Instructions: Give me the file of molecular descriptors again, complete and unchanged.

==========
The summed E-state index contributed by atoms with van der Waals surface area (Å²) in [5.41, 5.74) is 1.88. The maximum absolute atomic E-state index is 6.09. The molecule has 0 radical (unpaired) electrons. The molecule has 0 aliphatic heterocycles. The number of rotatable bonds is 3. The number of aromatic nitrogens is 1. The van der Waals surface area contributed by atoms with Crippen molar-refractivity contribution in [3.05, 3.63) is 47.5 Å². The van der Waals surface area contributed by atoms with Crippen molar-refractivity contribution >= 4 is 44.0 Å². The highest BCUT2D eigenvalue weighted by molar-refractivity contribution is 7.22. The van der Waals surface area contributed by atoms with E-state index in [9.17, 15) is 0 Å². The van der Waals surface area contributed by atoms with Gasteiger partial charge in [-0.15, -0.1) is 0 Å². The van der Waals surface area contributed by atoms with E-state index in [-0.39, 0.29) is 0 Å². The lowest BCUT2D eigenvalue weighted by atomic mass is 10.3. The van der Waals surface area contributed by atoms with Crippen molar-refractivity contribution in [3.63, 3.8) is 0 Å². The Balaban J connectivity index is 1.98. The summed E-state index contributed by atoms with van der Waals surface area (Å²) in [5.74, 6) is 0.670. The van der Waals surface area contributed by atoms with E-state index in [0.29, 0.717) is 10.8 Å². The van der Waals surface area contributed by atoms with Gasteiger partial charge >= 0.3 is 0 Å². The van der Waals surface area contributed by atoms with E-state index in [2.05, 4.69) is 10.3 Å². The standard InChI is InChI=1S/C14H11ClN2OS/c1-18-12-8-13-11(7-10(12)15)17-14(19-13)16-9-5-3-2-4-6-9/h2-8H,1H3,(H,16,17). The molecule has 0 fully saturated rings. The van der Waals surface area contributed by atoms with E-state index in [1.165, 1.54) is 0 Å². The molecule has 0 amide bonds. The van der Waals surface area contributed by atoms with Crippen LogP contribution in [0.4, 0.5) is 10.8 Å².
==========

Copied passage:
The summed E-state index contributed by atoms with van der Waals surface area (Å²) in [5.41, 5.74) is 1.88. The maximum absolute atomic E-state index is 6.09. The molecule has 0 radical (unpaired) electrons. The molecule has 0 aliphatic heterocycles. The number of rotatable bonds is 3. The number of aromatic nitrogens is 1. The van der Waals surface area contributed by atoms with Crippen molar-refractivity contribution in [3.05, 3.63) is 47.5 Å². The van der Waals surface area contributed by atoms with Crippen molar-refractivity contribution >= 4 is 44.0 Å². The highest BCUT2D eigenvalue weighted by molar-refractivity contribution is 7.22. The van der Waals surface area contributed by atoms with E-state index in [9.17, 15) is 0 Å². The van der Waals surface area contributed by atoms with Gasteiger partial charge in [-0.15, -0.1) is 0 Å². The van der Waals surface area contributed by atoms with E-state index in [-0.39, 0.29) is 0 Å². The lowest BCUT2D eigenvalue weighted by atomic mass is 10.3. The van der Waals surface area contributed by atoms with Crippen molar-refractivity contribution in [3.63, 3.8) is 0 Å². The Balaban J connectivity index is 1.98. The summed E-state index contributed by atoms with van der Waals surface area (Å²) in [5.74, 6) is 0.670. The van der Waals surface area contributed by atoms with E-state index in [0.29, 0.717) is 10.8 Å². The van der Waals surface area contributed by atoms with Gasteiger partial charge >= 0.3 is 0 Å². The van der Waals surface area contributed by atoms with E-state index in [2.05, 4.69) is 10.3 Å². The standard InChI is InChI=1S/C14H11ClN2OS/c1-18-12-8-13-11(7-10(12)15)17-14(19-13)16-9-5-3-2-4-6-9/h2-8H,1H3,(H,16,17). The molecule has 0 fully saturated rings. The van der Waals surface area contributed by atoms with E-state index in [1.165, 1.54) is 0 Å². The molecule has 0 amide bonds. The van der Waals surface area contributed by atoms with Crippen LogP contribution in [0.4, 0.5) is 10.8 Å².